Originally created back in 1971 UNO is generally considered a classic card game. People have varying opinions of the game as some people love it while others hate it. While I can definitely see the flaws with the game I have always had a sort of fondness for it. UNO doesn’t have a whole lot of strategy, but there is something enjoyable about a quick little game that you don’t have to put too much thought into. Due to it’s popularity there have been quite a few different UNO spinoff games created over the years. I have taken a look at quite a few of them already including the other UNO Flip which was released in 2009. Today I am looking at the 2019 version of the game which shares little in common with the other UNO Flip outside of the basic UNO mechanics and the name. As a lot of the UNO spinoff games haven’t really improved upon the original game I was curious if this latest game in the series would do a better job. UNO Flip! may share a lot in common with the original UNO, but it succeeds at being one of very few spinoff games that actually improve upon the original game.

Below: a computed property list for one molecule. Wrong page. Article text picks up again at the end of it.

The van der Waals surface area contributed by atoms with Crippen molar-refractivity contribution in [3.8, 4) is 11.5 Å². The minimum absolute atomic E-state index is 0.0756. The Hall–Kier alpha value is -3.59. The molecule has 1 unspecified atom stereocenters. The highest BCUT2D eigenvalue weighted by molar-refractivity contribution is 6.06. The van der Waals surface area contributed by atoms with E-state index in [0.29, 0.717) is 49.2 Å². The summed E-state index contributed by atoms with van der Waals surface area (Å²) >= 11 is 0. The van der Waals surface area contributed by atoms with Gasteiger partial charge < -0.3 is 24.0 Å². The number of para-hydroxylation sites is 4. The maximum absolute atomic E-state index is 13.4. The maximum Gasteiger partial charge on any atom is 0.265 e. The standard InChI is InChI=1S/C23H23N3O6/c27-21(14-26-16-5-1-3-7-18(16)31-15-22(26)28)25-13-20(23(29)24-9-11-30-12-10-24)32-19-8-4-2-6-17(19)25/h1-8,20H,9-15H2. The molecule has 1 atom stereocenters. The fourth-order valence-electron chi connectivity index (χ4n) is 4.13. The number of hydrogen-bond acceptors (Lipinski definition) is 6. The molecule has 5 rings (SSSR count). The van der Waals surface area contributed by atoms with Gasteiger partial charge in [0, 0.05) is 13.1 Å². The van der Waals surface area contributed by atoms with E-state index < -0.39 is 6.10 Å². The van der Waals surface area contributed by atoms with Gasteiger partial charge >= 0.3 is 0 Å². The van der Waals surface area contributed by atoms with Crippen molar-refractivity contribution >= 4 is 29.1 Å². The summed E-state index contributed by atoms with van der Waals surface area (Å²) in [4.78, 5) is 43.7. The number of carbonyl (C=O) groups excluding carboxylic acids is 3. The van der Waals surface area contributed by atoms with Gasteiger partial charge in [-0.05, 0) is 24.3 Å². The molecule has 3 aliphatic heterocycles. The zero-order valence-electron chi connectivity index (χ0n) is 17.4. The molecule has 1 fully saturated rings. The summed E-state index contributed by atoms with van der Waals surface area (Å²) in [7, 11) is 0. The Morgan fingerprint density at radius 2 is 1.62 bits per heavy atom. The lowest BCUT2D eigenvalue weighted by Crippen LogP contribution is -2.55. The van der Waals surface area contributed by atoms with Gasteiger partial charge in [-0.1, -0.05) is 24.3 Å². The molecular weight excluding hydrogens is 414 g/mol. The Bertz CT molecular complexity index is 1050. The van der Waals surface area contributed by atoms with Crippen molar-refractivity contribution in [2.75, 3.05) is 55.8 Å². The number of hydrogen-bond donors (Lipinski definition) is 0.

Note: This review is for the 2019 version of UNO Flip!. If you are looking for a review of the 2009 version of UNO Flip you can find it here.
How to Play UNO Flip!
- As the cards are double sided make sure all of the cards are facing the same way.
- Each player draws a card and reveals the light side to the other players. The player who draws the highest number (special cards count as zero) will be the first dealer.
- Shuffle all of the cards and deal seven cards to each player. Players should hold the cards so that the light side faces them and the dark side faces their opponents.
- The rest of the cards are placed on the table with the light side face down to form the Draw pile.